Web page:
London, England
    Tuesday, March 21, 2000

    The al Alvarez programme, called Desert Island discs, is repeated on Friday at 9 am UK time. He did not say much about Sylvia and no more than he has already said. Monday, March 20, 2000

    Mary Mayer
    London, England

    The "lost" diary is not included in the new edition of the journals of SP, see the Guardian this week for excerpts or go to and search for Sylvia Plath to see two articles from Saturday and two from Sunday (Observer) about Plath. It seems that the diary that Hughes did not destroy was stolen by somebody. Anyone who has listened to the Frieda Hughes interview on BBC will know what I mean, she said people stole books from her home because she had signed her name in them or if the book was too big they cut out the bit of the front page where her name was.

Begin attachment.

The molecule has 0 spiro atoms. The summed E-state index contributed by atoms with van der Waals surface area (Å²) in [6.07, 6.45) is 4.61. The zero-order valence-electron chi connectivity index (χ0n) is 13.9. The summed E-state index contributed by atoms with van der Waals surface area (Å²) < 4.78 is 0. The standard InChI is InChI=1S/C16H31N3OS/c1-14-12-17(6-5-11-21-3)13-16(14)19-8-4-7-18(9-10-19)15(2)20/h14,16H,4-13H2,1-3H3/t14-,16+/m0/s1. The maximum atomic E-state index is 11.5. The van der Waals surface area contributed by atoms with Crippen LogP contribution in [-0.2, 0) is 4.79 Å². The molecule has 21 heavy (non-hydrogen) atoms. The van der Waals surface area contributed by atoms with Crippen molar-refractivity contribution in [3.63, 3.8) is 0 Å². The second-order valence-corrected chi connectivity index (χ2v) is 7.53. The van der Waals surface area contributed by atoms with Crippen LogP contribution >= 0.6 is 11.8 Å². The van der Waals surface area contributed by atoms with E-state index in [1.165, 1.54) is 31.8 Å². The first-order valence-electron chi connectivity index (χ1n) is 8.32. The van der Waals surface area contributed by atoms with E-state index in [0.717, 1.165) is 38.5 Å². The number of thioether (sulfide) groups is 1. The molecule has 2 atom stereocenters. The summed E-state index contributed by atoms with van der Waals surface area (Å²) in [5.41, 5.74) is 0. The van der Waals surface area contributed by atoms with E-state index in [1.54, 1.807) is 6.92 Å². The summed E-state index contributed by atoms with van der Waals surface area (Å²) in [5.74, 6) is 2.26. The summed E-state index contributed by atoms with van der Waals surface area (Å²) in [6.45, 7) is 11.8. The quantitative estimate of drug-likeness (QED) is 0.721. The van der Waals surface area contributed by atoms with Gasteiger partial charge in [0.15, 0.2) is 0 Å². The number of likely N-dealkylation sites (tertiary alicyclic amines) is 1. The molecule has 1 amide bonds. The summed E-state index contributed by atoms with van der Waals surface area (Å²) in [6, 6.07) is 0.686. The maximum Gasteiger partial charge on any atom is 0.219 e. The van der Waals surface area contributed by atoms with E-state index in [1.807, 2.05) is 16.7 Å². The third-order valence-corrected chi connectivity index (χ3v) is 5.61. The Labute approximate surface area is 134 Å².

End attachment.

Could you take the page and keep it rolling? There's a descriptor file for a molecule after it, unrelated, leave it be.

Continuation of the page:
Did anyone listen to (or record??) BBC Radio 4 this morning? Unfortunately I heard about it to late because you can actually listen online. Look what was on air today: 11:15am Desert Island Discs Sue Lawley's guest is Al Alvarez. As the Observer's influential poetry critic in the late 1950s, he favoured a style of writing which reflected the disarray of the times. He championed the likes of Robert Lowell, Ted Hughes and Sylvia Plath, and later wrote `The Savage God', a study of suicide in which he recalled Plath's death and described his own suicide attempt.

    Anja Beckmann
    Leipzig, Germany
    Sunday, March 19, 2000